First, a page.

Categorized | Global View

Authentic Please, Hold the Spice

A Korean student from Kenya arrived late to college and missed his orientation. Understandably, he was a little bit frustrated; he lost a great opportunity to meet people and adjust to his new life. So when his American roommate suggested he come out to eat with a group of his friends, the exchange student was relieved and gladly took the opportunity. The problem was they were getting pizza, something he never had before. His roommate was astonished and said pizza was as close as one could get to a “purely American” food. Taking a chance and broadening his horizons, he decided to go. When they arrived and settled down into their seats, all eyes were on the Korean student as he took his first bite, then his second, until the piece was gone. When asked if he liked it or not, the critic pondered for awhile before reaching a surprising conclusion. He thought it was pretty good – just not as good as roasted goat leg.
Marilyn McCullough, the assistant director of the Asian Studies Center, told this story and swore it to be true, her own son being the American roommate. While many may cringe at the thought of roasted goat leg, McCullough pointed out the Korean student found it natural. Today, it’s easy to stroll casually down the boardwalk and find oneself amidst an array of restaurants claiming to serve authentic dishes. But how many Korean restaurants serve roasted goat leg as an attraction? It leaves room to wonder whether one can really experience a traditional international dish in America. [intl2]
Restaurants everywhere advertise international food. The eating places are always side by side, competing with each other in the art of decoration to appeal to a hungry customer’s eyes. Huge signs light up to barter their specialties at the best bargain price. The delectable scent of intermingling aromas makes mouths water and stomachs growl in ready anticipation. They promise Chinese, Japanese, Korean, Indian, Thai and so many more assortments of selections from Asian cultures. It’s easy to feel as though one is getting exactly what one is paying for – a dish that crosses borders and bridges cultures.
Buying international food is a way to refute or confirm stereotypes. It has the ability to turn a person off to a particular cuisine forever. Some will never make it overseas to experience different cultures first-hand and will base their information on what America imports. “So how am I supposed to know how authentic food is if I’ve never been to the place that it’s from?” journalism freshman Hailey Schaldach said. Schaldach offered her recent experience at Indian Palace, a restaurant located on Albert Avenue, as part of an IAH 202 extra credit assignment. Sure, she ordered Indian food, but it was an Indian restaurant in America. Should the authenticity of the dish be questioned, then, as it crossed land and sea to get to Schaldach’s plate?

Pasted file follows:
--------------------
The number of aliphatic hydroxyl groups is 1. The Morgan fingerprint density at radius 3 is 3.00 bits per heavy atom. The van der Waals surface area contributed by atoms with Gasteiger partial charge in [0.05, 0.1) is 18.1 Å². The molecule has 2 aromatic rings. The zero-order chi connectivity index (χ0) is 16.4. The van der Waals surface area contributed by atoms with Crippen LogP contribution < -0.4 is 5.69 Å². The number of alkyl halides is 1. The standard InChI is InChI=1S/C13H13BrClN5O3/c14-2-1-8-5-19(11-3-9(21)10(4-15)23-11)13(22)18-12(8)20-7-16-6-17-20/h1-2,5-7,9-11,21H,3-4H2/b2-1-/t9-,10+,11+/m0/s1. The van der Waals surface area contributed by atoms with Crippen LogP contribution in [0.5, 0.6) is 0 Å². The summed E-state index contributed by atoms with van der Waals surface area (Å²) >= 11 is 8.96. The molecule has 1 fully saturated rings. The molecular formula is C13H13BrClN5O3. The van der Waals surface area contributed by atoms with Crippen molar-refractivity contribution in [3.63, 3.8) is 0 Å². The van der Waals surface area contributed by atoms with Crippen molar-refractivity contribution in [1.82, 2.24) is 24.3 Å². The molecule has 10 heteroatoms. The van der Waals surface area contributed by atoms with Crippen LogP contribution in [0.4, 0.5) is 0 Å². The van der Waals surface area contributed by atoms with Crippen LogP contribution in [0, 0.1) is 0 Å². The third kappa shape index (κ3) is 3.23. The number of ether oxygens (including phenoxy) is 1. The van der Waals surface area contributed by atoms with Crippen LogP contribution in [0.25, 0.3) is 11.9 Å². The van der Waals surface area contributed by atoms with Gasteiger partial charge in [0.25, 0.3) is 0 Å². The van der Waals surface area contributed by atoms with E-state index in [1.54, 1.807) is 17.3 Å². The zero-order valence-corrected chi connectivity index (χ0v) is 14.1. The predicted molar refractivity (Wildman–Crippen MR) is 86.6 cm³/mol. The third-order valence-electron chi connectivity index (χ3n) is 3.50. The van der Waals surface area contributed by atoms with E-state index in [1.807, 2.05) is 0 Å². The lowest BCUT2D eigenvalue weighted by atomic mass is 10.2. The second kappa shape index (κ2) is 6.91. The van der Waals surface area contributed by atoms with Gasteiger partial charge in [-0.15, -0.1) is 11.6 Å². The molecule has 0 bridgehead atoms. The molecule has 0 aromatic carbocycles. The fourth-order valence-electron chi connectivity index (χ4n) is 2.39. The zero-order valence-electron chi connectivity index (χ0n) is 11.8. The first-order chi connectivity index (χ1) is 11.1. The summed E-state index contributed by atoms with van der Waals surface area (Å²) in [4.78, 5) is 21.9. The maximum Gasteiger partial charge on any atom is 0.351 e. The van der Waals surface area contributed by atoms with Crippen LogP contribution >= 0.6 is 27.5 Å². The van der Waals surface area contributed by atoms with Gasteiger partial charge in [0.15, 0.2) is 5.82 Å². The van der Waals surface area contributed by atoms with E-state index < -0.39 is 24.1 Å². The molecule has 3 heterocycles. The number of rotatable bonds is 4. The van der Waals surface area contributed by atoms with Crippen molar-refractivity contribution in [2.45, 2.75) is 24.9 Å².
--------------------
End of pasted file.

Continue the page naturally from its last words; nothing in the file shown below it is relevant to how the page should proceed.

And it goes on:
Vijay Chaudhary, the manger of Indian Palace, finds international Indian food authentic in America. Chaudhary claims the only difference between Indian food in America and in India is the level of spices used. Most of the dishes that Indian Palace offers are the exact same recipes from India with a slight change – the subtraction of an extremely hot spice or the addition of a particularly sweet one.
[schaldach]In spite of Chaudhary’s conviction it is still the same dish without the added spices, political science freshman Hyung-Joon Jang said most dishes are not genuine at all because of those alterations. “First of all, many people, especially us, tend to think of ethnic food on the globe as something very odd, unpleasant and sometimes nasty to even look at,” Jang said. He recalled many sushi, seaweed and noodle dishes from his childhood in Korea. When he came to America, he found international food that mimicked his home dishes was nothing like what he grew up with. While he felt the sushi looked same or the noodles smelled similar, the taste was always different. It was too bland or lacked something Jang felt was important. Without these flavors, Jang considered the food he grew up with to be completely different in America.